Even the Europeans' purported superiority in military technology was evanescent. The "peeces" that Winslow thought the Wampanoag wanted, for example, were less than they seemed. To be sure, Indians were disconcerted by their first experiences with European guns: the explosion and smoke, the lack of a visible projectile. But the natives quickly learned that 16th-century matchlocks were fired by shoving a flaming fuse into an open pan of gunpowder, a process that took two or three minutes for every shot. In any case, most of the colonists were such dreadful shots, from lack of practice, that their muskets were little more than noisemakers.So much for Pistolls. More to the point, an MIT archaeologist, Heather Lechtman, has recently discovered that "Inca metallurgy was just as refined as European metallurgy," but it was used for different purposes—tokens and ornamentation rather than tools—and so wasn't much appreciated until very recently. In any case, Mann argues that it was probably disease rather than European technology—germs, not guns or steel—that allowed the Spanish, French, and British to "conquer" the New World. Three cheers for microorganisms, I guess.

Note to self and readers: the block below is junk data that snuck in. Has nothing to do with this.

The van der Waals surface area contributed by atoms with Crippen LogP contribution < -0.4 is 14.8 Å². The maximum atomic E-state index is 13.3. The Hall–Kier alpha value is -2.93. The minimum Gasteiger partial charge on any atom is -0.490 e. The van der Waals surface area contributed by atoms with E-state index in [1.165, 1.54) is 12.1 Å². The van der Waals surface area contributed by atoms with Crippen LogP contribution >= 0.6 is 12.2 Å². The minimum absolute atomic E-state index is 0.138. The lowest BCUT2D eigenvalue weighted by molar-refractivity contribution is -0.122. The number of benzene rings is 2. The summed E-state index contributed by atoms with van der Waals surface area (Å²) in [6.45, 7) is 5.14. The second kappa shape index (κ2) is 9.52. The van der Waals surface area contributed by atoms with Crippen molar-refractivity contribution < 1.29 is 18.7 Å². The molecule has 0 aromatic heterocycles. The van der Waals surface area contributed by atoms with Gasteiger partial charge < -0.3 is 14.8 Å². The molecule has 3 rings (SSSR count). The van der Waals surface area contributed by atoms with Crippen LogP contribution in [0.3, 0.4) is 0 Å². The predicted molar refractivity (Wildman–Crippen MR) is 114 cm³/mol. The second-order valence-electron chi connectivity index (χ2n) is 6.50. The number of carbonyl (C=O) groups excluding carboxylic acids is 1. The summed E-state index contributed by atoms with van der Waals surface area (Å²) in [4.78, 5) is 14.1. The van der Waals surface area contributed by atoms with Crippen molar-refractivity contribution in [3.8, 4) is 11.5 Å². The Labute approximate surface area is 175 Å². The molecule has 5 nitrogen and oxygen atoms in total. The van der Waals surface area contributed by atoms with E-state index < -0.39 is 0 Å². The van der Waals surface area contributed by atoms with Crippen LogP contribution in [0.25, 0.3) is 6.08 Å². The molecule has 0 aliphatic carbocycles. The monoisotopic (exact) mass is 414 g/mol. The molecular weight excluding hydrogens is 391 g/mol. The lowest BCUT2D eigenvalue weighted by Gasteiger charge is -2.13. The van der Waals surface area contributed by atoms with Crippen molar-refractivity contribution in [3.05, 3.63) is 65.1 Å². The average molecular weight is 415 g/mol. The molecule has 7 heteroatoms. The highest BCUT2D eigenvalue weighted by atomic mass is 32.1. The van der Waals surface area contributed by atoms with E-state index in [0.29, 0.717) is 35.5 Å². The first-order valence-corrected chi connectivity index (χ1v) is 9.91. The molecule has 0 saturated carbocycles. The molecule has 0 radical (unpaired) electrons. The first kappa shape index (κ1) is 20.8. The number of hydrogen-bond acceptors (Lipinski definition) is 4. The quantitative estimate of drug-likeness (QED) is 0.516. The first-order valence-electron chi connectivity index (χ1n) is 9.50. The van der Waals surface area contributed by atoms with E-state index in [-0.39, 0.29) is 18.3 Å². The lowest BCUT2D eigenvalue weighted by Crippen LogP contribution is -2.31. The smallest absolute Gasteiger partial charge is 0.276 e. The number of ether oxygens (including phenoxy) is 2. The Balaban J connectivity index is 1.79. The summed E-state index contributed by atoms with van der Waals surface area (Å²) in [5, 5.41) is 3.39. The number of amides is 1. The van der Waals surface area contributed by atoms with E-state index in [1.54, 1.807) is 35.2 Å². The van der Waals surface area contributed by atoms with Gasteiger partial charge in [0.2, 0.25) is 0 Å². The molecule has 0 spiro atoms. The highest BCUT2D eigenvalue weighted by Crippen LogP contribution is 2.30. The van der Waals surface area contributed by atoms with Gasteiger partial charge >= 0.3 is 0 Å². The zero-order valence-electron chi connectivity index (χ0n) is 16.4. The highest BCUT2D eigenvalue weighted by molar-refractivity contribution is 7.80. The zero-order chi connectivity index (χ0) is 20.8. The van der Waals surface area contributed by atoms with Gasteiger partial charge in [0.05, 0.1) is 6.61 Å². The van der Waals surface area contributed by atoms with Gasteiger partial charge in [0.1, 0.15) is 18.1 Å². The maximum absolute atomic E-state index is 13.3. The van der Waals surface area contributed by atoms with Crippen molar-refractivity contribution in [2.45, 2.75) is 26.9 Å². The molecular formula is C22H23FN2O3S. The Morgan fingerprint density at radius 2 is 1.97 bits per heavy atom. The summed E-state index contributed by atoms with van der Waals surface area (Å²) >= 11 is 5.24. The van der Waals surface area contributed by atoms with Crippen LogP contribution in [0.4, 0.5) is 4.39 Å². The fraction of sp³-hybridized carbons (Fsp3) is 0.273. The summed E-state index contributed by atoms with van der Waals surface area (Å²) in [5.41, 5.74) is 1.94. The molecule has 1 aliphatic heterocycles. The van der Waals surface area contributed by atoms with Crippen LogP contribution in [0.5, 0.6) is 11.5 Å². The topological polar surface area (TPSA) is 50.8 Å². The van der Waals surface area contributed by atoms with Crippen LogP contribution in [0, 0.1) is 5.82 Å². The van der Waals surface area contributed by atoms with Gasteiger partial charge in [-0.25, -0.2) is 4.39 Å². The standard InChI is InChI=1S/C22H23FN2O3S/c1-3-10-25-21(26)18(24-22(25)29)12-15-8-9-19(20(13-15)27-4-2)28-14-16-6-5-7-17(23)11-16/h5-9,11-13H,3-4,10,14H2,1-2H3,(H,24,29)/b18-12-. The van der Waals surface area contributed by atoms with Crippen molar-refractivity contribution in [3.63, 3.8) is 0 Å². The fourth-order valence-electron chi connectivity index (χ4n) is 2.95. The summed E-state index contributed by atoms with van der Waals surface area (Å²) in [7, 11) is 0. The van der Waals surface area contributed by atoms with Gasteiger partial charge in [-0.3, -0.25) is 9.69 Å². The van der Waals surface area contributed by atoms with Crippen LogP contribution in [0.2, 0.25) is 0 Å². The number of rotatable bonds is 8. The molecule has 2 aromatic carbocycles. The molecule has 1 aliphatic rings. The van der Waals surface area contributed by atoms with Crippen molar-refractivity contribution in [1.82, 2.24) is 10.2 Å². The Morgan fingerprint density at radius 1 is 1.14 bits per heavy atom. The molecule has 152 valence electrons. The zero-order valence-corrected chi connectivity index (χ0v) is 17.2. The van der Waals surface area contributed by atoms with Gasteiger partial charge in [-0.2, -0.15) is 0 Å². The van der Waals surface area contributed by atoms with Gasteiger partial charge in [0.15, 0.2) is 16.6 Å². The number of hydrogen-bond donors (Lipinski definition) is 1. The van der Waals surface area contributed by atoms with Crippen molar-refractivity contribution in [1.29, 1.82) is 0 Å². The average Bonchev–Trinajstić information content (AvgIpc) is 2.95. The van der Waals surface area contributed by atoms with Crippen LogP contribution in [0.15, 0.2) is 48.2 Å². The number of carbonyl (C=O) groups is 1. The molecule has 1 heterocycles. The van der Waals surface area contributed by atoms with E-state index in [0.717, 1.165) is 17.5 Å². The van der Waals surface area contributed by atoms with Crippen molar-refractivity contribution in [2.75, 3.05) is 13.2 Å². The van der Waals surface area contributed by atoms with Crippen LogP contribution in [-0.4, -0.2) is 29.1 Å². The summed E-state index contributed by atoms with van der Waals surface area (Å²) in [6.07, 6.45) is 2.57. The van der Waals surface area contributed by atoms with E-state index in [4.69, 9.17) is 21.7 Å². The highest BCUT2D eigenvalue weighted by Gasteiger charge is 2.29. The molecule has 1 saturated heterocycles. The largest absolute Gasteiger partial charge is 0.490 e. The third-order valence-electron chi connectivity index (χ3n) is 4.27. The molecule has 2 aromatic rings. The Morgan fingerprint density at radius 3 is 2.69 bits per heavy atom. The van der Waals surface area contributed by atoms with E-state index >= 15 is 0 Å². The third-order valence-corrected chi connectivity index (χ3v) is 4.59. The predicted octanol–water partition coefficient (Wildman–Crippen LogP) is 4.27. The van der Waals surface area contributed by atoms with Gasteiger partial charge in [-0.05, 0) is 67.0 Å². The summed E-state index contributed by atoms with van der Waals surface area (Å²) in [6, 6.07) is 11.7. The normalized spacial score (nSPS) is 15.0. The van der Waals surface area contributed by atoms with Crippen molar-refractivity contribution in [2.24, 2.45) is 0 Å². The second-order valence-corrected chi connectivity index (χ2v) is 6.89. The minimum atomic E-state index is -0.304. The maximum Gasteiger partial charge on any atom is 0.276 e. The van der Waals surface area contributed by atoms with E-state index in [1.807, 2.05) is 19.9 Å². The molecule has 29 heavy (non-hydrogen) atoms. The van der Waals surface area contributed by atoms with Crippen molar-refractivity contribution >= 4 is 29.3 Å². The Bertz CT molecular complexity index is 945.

By contrast, Indian longbows were fearsomely fast and precise--"far better than the average musket of the Plymouth colonists in rapidity and accuracy of fire," according to the noted arms scholar Harold L. Peterson. Wielded by people who had practiced archery since childhood, they could shoot 10 arrows a minute and were accurate up to 200 yards. To the dismay of colonists at Jamestown in 1607, a Powhatan Indian sank an arrow a foot deep into a target the Europeans thought impervious to an arrow shot--"which was strange," Jamestown council president George Percy observed, "being that a Pistoll could not pierce it."